A must-read (and, work through) on mathematical thinking

Is there a mathematical way of thinking? In my experience, there is. Some naturally think like one; some are well-trained to; and, some learn it the hard (and time-tested) way of trail-and-error. If you belong to the last category, here is a book that would grease your path and ease your journey — I am referring to Kevin Houston’s How to think like a mathematician.

Houston, in his preface to the book, describes the aim of the book as follows:

The aim of this book is to divulge the secrets of how a mathematician actually thinks. As I went through my mathematical career, there were many instance when I thought, ‘I wish someone had told me that earlier.’ This is a collection of such advice. Well, I hope it is more than such a collection. I wish to present an attitude — a way of thinking and doing mathematics that works — not just a collection of techniques (which I will present as well!)

I am glad to report that Houston succeeds admirably in his presentation of the attitude — at least as far as a non-mathematician like me (albeit with a keen interest in reading, understanding, using and to some extent even writing mathematics) can tell.

From the preface, I also understand that most of the methods described in the book had been tried and tested in the classrooms.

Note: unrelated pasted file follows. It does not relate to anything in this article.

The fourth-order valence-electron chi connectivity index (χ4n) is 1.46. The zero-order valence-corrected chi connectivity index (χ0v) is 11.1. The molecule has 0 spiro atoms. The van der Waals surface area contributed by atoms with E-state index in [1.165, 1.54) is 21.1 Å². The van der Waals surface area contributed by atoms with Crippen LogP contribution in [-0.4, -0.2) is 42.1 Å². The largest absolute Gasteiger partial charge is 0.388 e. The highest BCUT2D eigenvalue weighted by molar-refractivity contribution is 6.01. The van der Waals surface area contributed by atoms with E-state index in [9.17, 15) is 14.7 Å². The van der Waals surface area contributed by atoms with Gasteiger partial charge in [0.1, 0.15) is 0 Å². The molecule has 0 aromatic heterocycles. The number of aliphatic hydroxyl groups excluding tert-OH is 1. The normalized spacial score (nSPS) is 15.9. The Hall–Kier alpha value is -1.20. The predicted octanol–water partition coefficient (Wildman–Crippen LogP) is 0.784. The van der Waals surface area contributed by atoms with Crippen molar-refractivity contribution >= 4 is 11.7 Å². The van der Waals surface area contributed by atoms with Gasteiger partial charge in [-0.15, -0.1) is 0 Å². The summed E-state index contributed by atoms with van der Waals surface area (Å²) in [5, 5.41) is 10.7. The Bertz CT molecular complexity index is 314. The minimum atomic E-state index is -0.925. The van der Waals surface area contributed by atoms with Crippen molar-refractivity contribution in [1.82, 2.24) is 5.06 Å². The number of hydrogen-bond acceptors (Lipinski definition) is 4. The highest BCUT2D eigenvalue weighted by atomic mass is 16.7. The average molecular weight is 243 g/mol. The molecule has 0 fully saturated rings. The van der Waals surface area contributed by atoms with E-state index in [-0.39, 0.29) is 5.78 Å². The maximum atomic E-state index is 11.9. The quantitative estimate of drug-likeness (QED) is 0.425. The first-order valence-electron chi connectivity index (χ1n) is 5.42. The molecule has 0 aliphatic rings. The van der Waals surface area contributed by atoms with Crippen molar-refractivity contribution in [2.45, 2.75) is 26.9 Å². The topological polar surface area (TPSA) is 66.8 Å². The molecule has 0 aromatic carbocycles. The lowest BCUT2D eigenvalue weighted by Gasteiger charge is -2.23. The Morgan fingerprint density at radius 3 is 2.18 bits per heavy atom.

The book consists of six parts, namely,

      [1] Study skills for mathematicians
      [2] How to think logically
      [3] Definitions, theorem and proofs
      [4] Techniques of proof
      [5] Mathematics that all good mathematicians need
      [6] Closing remarks

Each part, in turn, consists of four to eight chapters; for example, the first section on study skills consists of one chapter on sets and functions (mainly to serve as a model mathematical text — to be used later for discussions), one chapter on mathematical reading, two on writing, and one on problem solving.

The chapters are full of exercises (both solved and unsolved); each of them also begin with a nice quote and end with a nice, short summary.

There is also a very useful appendix which gives the recipes for proving different types of mathematical statements.

Running into nearly 260 pages or so, and flowing nicely without any rough patches, here is a book that I would have recommended strongly — except for one small glitch; the book costs nearly nineteen pounds (nearly Rs. 1500/-), which makes it a book for libraries and not for individuals — I do not see many undergraduates who can afford such a costly book, especially when it is not a prescribed textbook, or, that they would buy even if they could afford it, considering that it is not even a hardbound edition.

I hope Cambridge brings out a low-priced edition soon. Till then, having exhausted my book grant for the year, I am going to be satisfied with a recommendation of the book to our library and with the downloaded near-final version of the book (available on Houston’s homepage as a pdf) for a personal copy.


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